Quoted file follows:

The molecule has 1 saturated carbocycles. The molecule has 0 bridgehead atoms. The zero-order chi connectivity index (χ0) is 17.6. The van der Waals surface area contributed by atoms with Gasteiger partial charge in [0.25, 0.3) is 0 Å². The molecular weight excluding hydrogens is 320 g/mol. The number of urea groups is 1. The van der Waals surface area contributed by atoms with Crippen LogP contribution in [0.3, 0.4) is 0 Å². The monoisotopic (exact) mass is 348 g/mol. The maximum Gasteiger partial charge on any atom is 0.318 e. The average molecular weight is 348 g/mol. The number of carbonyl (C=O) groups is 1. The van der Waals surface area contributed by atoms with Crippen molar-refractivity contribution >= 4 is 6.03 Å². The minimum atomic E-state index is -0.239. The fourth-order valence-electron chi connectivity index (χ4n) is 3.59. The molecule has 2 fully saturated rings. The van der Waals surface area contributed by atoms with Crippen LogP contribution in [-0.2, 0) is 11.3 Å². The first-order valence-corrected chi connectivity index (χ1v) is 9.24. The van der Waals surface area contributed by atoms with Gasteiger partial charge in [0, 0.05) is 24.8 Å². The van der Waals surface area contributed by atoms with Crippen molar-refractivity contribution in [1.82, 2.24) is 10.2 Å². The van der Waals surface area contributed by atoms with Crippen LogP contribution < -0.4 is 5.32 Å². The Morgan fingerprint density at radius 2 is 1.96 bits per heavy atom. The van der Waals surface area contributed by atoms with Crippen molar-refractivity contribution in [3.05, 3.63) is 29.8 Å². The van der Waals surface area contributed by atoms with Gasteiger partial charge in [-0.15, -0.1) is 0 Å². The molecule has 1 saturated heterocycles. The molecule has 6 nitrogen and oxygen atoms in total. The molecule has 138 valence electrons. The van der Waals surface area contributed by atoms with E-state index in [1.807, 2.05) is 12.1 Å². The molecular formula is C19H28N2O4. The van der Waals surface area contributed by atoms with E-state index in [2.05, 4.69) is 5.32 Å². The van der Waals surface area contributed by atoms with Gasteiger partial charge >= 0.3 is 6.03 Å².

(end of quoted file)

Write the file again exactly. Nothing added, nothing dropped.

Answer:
The molecule has 1 saturated carbocycles. The molecule has 0 bridgehead atoms. The zero-order chi connectivity index (χ0) is 17.6. The van der Waals surface area contributed by atoms with Gasteiger partial charge in [0.25, 0.3) is 0 Å². The molecular weight excluding hydrogens is 320 g/mol. The number of urea groups is 1. The van der Waals surface area contributed by atoms with Crippen LogP contribution in [0.3, 0.4) is 0 Å². The monoisotopic (exact) mass is 348 g/mol. The maximum Gasteiger partial charge on any atom is 0.318 e. The average molecular weight is 348 g/mol. The number of carbonyl (C=O) groups is 1. The van der Waals surface area contributed by atoms with Crippen molar-refractivity contribution >= 4 is 6.03 Å². The minimum atomic E-state index is -0.239. The fourth-order valence-electron chi connectivity index (χ4n) is 3.59. The molecule has 2 fully saturated rings. The van der Waals surface area contributed by atoms with Crippen LogP contribution in [-0.2, 0) is 11.3 Å². The first-order valence-corrected chi connectivity index (χ1v) is 9.24. The van der Waals surface area contributed by atoms with Gasteiger partial charge in [0, 0.05) is 24.8 Å². The van der Waals surface area contributed by atoms with Crippen molar-refractivity contribution in [1.82, 2.24) is 10.2 Å². The van der Waals surface area contributed by atoms with Crippen LogP contribution < -0.4 is 5.32 Å². The Morgan fingerprint density at radius 2 is 1.96 bits per heavy atom. The van der Waals surface area contributed by atoms with Crippen molar-refractivity contribution in [3.05, 3.63) is 29.8 Å². The van der Waals surface area contributed by atoms with Gasteiger partial charge in [-0.15, -0.1) is 0 Å². The molecule has 1 saturated heterocycles. The molecule has 6 nitrogen and oxygen atoms in total. The molecule has 138 valence electrons. The van der Waals surface area contributed by atoms with E-state index in [1.807, 2.05) is 12.1 Å². The molecular formula is C19H28N2O4. The van der Waals surface area contributed by atoms with E-state index in [2.05, 4.69) is 5.32 Å². The van der Waals surface area contributed by atoms with Gasteiger partial charge >= 0.3 is 6.03 Å².